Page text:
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Nov 13, 2023

Cloud Repatriation Changes Little in Terms of Cybersecurity


Public cloud adoption by way of hyperscalers has remained the trend throughout 2023. It is likely to continue to be a hot commodity into 2024 and beyond. But in recent years, there has been a growing movement to repatriate some cloud environments when doing so makes sense. As with everything else in the cloud, repatriation changes very little in terms of cybersecurity. Private, locally hosted clouds are just as inviting to threat actors as their public counterparts.

Bringing Data Home

Hyperscalers have done very well for themselves by offering tools, resources, and technology assistance enterprises cannot get anywhere else. Having the resources of an entity like AWS in your back pocket is certainly attractive. But a number of things are causing organizations to rethink the hyper scale model. Data protection and location concerns are at the top of the list.

When jurisdictions enact new data protection regulations, enterprises need to think long and hard about where their data is stored. They must consider the servers on which their workloads are located and how those workloads will be brought into compliance with new regulations. Sometimes, the best thing to do is bring data back home.

Why Enterprises Repatriate

Repatriation is more or less the practice of removing workloads and data from a public cloud and relocating it on a private cloud, usually located on the organization’s physical premises. The chief reason for doing so is compliance. Data protection regulations controlling where data is stored sometimes give organizations little choice.

Other reasons for repatriation include:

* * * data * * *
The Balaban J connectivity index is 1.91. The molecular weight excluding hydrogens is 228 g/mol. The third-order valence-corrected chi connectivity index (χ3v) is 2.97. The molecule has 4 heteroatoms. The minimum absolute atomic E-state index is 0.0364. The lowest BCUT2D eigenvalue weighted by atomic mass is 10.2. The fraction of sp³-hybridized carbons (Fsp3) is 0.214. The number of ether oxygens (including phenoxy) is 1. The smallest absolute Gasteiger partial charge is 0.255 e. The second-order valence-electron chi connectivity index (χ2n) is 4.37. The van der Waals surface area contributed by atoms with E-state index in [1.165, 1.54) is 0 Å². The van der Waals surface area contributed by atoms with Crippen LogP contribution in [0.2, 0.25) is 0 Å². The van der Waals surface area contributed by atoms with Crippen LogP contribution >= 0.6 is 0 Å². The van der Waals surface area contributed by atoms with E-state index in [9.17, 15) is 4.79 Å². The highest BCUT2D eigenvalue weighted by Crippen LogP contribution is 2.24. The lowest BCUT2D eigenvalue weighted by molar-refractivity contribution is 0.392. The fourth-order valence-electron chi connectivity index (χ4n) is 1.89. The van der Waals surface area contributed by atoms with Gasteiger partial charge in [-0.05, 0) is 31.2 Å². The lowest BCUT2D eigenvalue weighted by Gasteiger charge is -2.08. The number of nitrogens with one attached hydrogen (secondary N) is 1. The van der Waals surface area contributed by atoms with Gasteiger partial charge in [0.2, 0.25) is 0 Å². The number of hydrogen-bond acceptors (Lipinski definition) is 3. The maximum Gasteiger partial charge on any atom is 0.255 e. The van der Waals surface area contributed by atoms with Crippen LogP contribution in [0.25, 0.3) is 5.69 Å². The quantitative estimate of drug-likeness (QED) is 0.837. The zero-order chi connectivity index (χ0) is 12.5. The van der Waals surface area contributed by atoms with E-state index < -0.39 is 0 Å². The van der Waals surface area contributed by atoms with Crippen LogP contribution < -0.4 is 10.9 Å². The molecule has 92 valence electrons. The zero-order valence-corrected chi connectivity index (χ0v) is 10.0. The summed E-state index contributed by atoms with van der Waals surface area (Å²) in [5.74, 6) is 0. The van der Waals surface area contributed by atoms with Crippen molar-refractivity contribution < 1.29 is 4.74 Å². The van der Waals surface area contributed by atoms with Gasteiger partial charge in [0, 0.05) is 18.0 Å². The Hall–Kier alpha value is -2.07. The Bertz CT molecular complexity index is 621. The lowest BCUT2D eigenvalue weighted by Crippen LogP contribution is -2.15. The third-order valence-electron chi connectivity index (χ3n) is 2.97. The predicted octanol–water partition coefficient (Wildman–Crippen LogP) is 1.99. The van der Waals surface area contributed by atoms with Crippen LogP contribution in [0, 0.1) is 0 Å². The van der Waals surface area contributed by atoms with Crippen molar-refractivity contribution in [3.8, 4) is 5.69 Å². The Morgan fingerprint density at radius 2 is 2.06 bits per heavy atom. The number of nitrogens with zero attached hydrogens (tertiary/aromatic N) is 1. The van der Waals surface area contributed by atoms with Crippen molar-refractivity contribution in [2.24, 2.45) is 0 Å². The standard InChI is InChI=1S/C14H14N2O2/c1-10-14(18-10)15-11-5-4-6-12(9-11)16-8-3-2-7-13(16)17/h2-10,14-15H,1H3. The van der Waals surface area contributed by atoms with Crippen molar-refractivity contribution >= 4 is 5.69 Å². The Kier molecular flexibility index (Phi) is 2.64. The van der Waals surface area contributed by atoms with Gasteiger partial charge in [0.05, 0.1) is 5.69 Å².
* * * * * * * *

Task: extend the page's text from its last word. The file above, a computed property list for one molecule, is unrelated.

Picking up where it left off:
• Better Security – Repatriation can help organizations improve their security strategies. Bringing data and workloads home gives the security team more control at the local level. It also takes unnecessary individuals and entities out of the security equation.
  • Better Performance – There are times when public cloud environments cannot meet the requirements an organization needs for maximum performance. Repatriation is the best way to bring performance up to spec.
  • Cost Savings – It is no secret that public clouds can be expensive. Furthermore, their costs can be unpredictable. Repatriating can save money in the short term and help enterprises better manage their costs over the long term.

There are valid reasons to repatriate workloads and data. But organizations must be just as diligent about cybersecurity. Our position here at Hillstone Networks is that repatriation requires an added level of diligence because enterprises no longer have the assistance of their hyperscale providers.

The Same Tools Apply

All the same cybersecurity tools an enterprise would rely on in a public cloud apply to private clouds. What does Hillstone Networks recommend? For starters, firewalls are never negotiable. They are the foundation of cybersecurity in the cloud environment. In addition to firewalls, we also recommend:

  • Zero Trust – Zero trust and network access (ZTNA) assumes that every user on a network could be a threat. Access to data and workloads is controlled through permissions. Furthermore, users must identify themselves to gain access.
  • Micro-segmentation – Micro-segmentation divides the data and workloads in a private cloud into small segments that can be isolated from one another. Each segment is governed by its own security policies.
  • Detection & Response – We recommend both network detection and response (NDR) and extended detection and response (XDR) solutions to better guard against threats that do make it through the firewall.

If your organization is considering cloud repatriation with the goal of maintaining a fully private cloud or a hybrid solution, do not cut corners on cybersecurity. Repatriation changes little in terms of the security threats you face or the best means of handling those threats. Remain diligent.